Monday, April 06, 2009

Comfort's galley ensures crew is ready for action

Here's a story that Tyrone will appreciate. He spent the better part of one and one-half years directing culinary operations on the hospital ship African Mercy.

The Navy hospital ship USNS
Comfort operates under joint arrangement where civilian merchant mariners operate, navigate and maintain the ship. The ship-board hospital is operated by Navy medical officers, hospital corpsmen and support personnel.

By Airman 1st Class Benjamin Stratton

USNS COMFORT, At Sea (NNS) (April 6, 2009) -- The USNS Comfort (T-AH 20) galley is responsible for feeding more than 800 people during its four-month humanitarian mission to Latin America and the Caribbean during Continuing Promise 2009.

Many people may be surprised to know how important the galley crews are to the successful completion of the mission when it comes to keeping the crew's morale high and appetite at bay.

"Without the Sailors working in the galley, we can't accomplish our mission," said Lt. j.g. Evan Toatley, Comfort food service officer. "If you want to defeat any army or navy, you have to cut off their supply route and their food. Therefore, the food operation is pivotal. Just as keeping up with the steady metabolism of the crew is an important aspect to the galley's mission it also provides a chance for the crew to relax and "de-stress."

"Three meals a day are the only opportunity a lot of people have to take time and relax," said Chief Culinary Specialist Ranilo Fernandez, Comfort's leading chief petty officer of the galley. "It is a time the crew can get away from the monotony of everyday work.

"These three meals are the time the culinary specialists are in the spotlight. It is their opportunity to showcase their skills and contributions to the mission of what the crew calls, "America's most prestigious ship."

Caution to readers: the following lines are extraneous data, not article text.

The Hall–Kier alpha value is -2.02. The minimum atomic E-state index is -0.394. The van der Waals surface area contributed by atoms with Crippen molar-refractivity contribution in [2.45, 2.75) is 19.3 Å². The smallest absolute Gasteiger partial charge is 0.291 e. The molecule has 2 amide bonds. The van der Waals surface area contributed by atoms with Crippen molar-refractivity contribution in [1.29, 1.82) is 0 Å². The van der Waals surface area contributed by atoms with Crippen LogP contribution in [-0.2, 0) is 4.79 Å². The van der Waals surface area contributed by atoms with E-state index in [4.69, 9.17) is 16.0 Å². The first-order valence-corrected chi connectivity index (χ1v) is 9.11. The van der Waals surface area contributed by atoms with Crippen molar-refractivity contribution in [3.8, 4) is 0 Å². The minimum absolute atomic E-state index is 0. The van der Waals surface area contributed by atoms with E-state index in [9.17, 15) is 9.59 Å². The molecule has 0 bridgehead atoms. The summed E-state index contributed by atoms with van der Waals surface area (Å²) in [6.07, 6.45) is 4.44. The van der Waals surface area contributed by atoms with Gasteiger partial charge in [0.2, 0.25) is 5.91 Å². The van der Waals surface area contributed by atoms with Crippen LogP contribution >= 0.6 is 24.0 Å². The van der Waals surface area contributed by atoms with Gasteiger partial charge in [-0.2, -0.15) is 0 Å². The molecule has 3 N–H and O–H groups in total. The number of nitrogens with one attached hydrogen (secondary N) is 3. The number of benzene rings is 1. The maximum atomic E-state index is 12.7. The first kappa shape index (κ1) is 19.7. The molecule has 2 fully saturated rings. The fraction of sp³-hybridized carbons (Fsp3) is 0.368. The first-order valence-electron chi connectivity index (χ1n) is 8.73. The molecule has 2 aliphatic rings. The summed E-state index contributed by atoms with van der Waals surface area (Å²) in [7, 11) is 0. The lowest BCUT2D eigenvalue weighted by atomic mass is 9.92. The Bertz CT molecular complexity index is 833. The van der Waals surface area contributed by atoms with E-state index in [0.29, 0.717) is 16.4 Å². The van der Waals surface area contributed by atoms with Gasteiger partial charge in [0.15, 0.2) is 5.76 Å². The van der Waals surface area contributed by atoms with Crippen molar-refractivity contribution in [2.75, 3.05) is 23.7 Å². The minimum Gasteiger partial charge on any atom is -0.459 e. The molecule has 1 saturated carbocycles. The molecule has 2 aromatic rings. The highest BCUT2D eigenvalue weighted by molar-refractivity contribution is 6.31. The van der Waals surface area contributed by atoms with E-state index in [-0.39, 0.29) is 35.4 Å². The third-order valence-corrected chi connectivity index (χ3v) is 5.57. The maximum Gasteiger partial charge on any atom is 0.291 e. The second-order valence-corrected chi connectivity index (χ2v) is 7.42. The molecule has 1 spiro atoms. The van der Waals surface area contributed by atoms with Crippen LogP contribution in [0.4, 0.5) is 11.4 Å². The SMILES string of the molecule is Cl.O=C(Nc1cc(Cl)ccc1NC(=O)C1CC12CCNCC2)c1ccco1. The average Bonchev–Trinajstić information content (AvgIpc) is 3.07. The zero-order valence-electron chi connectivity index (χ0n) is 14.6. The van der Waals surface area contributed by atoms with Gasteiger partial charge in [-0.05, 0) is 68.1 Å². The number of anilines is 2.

"We are the leaders of the pack," said Seaman Apprentice Crystal Waters, Comfort food service attendant. "Most of us are hospitalman apprentices who came over from Bethesda (National Naval Medical Center at Bethesda). So this isn't our primary job, but we'll do what we can to complete the mission."

"My Sailors have expertise, motivation and drive and really enjoy what they do," said Master-at-Arms 2nd Class Daniel Andriach. "I put a lot of trust in them. There are times when I place an E-2 in charge of the beverage and salad bar line, and they perform their duties time and time again better than any I've seen in my more than twenty-year career.

"There are many jobs involved in feeding the crew of the Comfort. In addition to serving food, Sailors work in the dish room, supply room, preparation, deep wash and administration.

"My favorite thing about our job is getting to know every single crew member," he said. "We get to meet every officer and enlisted crew member who comes through the line." said Culinary Specialist 1st Class Keerat-Vijay Singh, leading galley petty officer.

The first to wake and the last to sleep, the galley crew runs a 24-hour operation and deserve many thanks and smiles, according to Singh.

"We really appreciate all their hard work and dedication to this crew and our mission," Singh said.

From enlisted to officer to non-governmental organizations and international partners, the galley crew meet and greet many people from all walks of life.

"We need to show our appreciation for the galley kids," said Navy Capt. James J. Ware, Comfort medical treatment facility manager. "The success of our mission stems from nutritious meals to outstanding customer service."

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